Update: Police have identified and apprehended the sick-licker, but will not name her because she turns out to be a minor. Before they realized she was a teenager, police warned they had planned to arrest her on a charge of second-degree felony tampering, which carries a maximum sentence of 20 years in jail. But...
"Because she is a juvenile offender, her identity is protected under section 58.104 of the Texas Family Code," Lufkin Police Department spokesperson Jessie Pebsworth said.
"The case will be turned over to the Texas Juvenile Justice Department."
So it appears a hefty fine and jail time are off the cards? Maybe a hug? Or blame it on race-pressure and income inequality forcing her to do it? Consequence-free America rules once again.
* * *
In a video that went viral widely across social media – for all the wrong reasons – a young woman in Texas walked into her local Walmart, opened a container of ice cream, licked it, and then put it back in the freezer.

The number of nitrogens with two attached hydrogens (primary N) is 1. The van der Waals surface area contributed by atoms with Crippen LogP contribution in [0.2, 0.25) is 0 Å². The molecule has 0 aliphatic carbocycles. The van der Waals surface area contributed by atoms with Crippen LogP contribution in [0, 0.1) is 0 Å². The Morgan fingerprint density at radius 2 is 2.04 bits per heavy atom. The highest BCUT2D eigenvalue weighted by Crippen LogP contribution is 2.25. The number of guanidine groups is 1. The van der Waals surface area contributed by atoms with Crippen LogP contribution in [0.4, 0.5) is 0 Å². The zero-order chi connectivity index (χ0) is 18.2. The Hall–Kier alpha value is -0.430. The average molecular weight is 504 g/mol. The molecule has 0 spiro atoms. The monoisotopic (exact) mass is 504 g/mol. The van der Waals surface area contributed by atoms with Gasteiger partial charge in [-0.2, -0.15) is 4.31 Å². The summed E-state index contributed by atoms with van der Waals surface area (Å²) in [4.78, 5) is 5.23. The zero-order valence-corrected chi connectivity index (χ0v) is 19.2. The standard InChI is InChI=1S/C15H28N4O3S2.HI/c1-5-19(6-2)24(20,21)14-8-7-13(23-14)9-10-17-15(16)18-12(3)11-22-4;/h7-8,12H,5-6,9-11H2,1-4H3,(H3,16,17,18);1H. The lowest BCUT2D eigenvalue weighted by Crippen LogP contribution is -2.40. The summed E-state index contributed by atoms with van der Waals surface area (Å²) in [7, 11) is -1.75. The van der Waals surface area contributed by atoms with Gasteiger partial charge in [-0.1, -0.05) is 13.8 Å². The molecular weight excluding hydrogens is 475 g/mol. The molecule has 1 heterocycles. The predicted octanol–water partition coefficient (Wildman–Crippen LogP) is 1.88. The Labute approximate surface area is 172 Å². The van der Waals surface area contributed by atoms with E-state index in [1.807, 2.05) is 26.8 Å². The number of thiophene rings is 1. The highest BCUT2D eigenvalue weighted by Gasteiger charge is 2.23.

But now the sick joke could be on the woman, instead: she faces up to 20 years in prison as a result of her actions, according to KSTP ABC.
The video can be seen here:
What kinda psychopathic behavior is this?! pic.twitter.com/T8AIdGpmuS— Optimus Primal (@BlindDensetsu) June 29, 2019
The ice cream company saw the video and immediately issued a statement saying that the licked ice cream was never sold.
The company stated:
"Our staff recognized the location in the video, and we inspected the freezer case. Based on security footage, the location and the inspection of the carton, we believe we may have recovered the half gallon that was tampered with. Out of an abundance of caution, we have also removed all Tin Roof half gallons from that location.
They continued: "Food tampering is not a joke, and we will not tolerate tampering with our products."
The company then notified the police upon figuring out which store was involved, and now authorities believe they’ve identified the woman based on surveillance footage. They intend on arresting her on felony second degree tampering with a consumer product charges. It's a charge that can carry up to 20 years.
The department also said it is consulting with the FDA about possible Federal charges.